Vancouver’s recently passed legislation outlawing round doorknobs for new construction, favouring protruding levers instead, seems enlightened and compassionate toward those with limited manual dexterity such as the elderly. Coun. Jennifer Watts promises similar enlightenment for Haligonians.

Perhaps less impressive is the ideological motivation of progress. For some, the thought of being “ahead of their time” is an exhilarating experience: Witness Howard Gerry commenting to the Toronto Star on Vancouver’s move to ban offending knobs:

“This is very progressive of Vancouver,” says the associate professor specializing in universal design at Toronto’s OCAD University. “It makes good sense, even for private houses. Think about an aging population or an individual carrying groceries or small children. Levers make access easier.”

Surprisingly, even though Gerry and many others argue that “easier access” would also benefit “small children,” the move puts children between the ages of six and 10, who are roughly about 125 centimetres tall, at significant risk. Door levers are disastrously dangerous for them, especially boys.

In 2006, the British Journal of Ophthalmology published a study that examined cases from a tertiary eye-care hospital over a 24-month period in which children sustained severe visual loss because of door lever injuries.

The study concentrates on optical nerve avulsion (ONA). In medical terms, avulsion refers to an injury in which a part of the human body is forcibly detached from its normal position by either trauma or surgery.

“In all of our patients, the pointed door handles had entered in the orbital compartment. The mechanism of ONA injury caused by a pointed door handle entering the orbit, medial to the globe, may include creation of a wedge effect in the orbit.” In four of the cases examined, a child’s eye globe ruptured.

While one must concede that not all handle levers are equally pointy or sharp, a quick survey of what is available today shows that the vast majority tend to be quite dangerous to those at risk.

In three of the examined cases, the accidents took place in school, whereas the remaining 11 occurred at home. It is also worth noting that the study examined cases from only one hospital in the United Kingdom. Expectedly, a systematic survey of medical facilities in Canada would yield similar patterns.

Generally, head injury to children from door levers abound and offer various degrees of danger. A 2011 Annals of Pediatric Surgery issue documents a case in which a door lever perforated a child’s oesophagus. Another medical journal has reported levers causing significant injury even to adults. In the absence of comprehensive statistical data, the anecdotal evidence does suggest that if levers were imposed in schools and homes in a given jurisdiction, the incidence of such tragic cases would dramatically increase. A gradual introduction in new buildings would gradually increase the accidents.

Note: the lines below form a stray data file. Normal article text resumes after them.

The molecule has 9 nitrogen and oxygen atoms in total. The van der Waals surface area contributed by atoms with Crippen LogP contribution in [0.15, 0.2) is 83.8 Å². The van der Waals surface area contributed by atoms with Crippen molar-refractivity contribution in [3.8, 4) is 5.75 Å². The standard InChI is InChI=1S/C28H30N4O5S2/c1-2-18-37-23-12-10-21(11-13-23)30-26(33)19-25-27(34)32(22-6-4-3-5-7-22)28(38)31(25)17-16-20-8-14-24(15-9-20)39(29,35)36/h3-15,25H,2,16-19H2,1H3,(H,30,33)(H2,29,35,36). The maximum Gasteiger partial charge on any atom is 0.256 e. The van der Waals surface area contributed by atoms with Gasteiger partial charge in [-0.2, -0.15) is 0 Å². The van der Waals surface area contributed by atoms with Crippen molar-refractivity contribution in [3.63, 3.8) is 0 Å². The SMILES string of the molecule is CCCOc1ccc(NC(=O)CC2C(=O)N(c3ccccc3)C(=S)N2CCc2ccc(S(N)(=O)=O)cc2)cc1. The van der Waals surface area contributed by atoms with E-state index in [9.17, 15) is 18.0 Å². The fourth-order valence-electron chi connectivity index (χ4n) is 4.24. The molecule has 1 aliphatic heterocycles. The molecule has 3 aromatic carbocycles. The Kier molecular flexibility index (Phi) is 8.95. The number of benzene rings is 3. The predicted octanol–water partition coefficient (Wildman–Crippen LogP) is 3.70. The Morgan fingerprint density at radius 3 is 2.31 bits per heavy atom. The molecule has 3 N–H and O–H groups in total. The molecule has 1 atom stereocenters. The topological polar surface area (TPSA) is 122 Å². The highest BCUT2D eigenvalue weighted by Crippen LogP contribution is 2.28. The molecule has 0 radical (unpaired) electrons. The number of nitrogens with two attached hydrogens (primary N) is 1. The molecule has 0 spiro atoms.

Of course, lever design and height can be modified, which would require new doors or even more costly modifications. But then one might be condemning older children and some adults to similar misfortune.

And if the immediate suffering to children were not enough to dissuade politicians from imposing door levers, each of the cases studied in the U.K. required an average of 28.6 months of highly specialized medical follow-ups.

Now, Halifax is not yet compelling private residences to adopt door levers. But imposing the use of levers in all public buildings, such as schools, might not be far behind when people live by the dictates of progress or by the desire to out-progress others.

Levers are not the sole alternative to improving access and help the disabled (although there are no perfect solutions), but people should always have the choice. Vancouver’s doorknob ordinance seems a fait accompli, and city hall there might have to deal with lawsuits from parents, augmenting suffering and wider public costs.

However, it is not too late for Haligonian councillors and future copycats elsewhere to consider whether to sacrifice even one child’s vision for the sake of easier access. Given that Halifax Regional Municipality cannot modify the building code without the intervention of the province of Nova Scotia, Nova Scotia legislators must also consider the question.

So, let’s think of the children.

Marco Navarro-Genie is President and CEO of the Atlantic Institute for Market Studies

*This piece appeared in the Chronicle Herald, Calgary Herald, Waterloo Record, Cambridge Times, and the Guelph Mercury